Native British ponies to help conserve the heathland through grazing
Four Exmoor ponies will spend the summer grazing the heathland at Trinity Hill. The ponies, which arrived on Monday April 25, are on loan from the Royal Society for the Protection of Birds (RSPB) in Aylesbeare, which look after the animals during the winter. The Ponies will spend the summer at Trinity Hill, bringing new life to the heathland through conservation grazing.
Countryside Ranger, Nathan Robinson said:
Livestock has been used throughout history as an essential component of heath land management. Selectively grazing vegetation helps to create a variety of ecological niches with diverse wildlife.
After the success of grazing the site last year we are hoping to cover a larger patch of land this year. The visiting ponies were popular with members of the public and many families explored Trinity Hill as a result of them being there.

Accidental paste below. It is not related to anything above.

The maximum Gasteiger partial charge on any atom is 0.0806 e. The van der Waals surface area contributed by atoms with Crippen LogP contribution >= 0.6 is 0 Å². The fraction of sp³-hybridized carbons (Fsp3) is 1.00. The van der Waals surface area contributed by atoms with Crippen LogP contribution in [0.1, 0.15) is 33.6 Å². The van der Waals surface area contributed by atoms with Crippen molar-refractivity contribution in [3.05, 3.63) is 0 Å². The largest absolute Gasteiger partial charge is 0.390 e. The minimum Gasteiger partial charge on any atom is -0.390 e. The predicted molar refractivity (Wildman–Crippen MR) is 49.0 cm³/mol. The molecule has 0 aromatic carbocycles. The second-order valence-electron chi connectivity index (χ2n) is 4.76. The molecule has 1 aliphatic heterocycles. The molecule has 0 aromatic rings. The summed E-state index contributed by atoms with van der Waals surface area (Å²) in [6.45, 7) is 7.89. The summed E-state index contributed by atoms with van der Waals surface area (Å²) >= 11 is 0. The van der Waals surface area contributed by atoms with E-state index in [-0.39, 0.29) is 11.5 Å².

The East Devon Conservation volunteers have spent the winter preparing the site for the ponies, creating two new fencing compartments within the local nature reserve to expand the area managed through conservation grazing. A team of volunteers will check on the horses daily to ensure that they are settling in well and have enough food and water.
The ponies will be fenced off to ensure the safety of the public and all the grazing areas have been designed so that they do not obstruct any existing pathways.
Members of the public are welcome to come and observe these beautiful animals as they graze. However, they are reminded that dogs must be kept under close control during this period to avoid any conflict with the new livestock, or the ground nesting birds that make Trinity Hill their home during summer.
Trinity Local Nature Reserve is an area of lowland heath situated two
miles South East of Axminster, with fantastic views overlooking Axminster and the Axe Valley. The site is managed by East Devon District Council's Countryside team throughout the year for the benefit of a wide range of wildlife.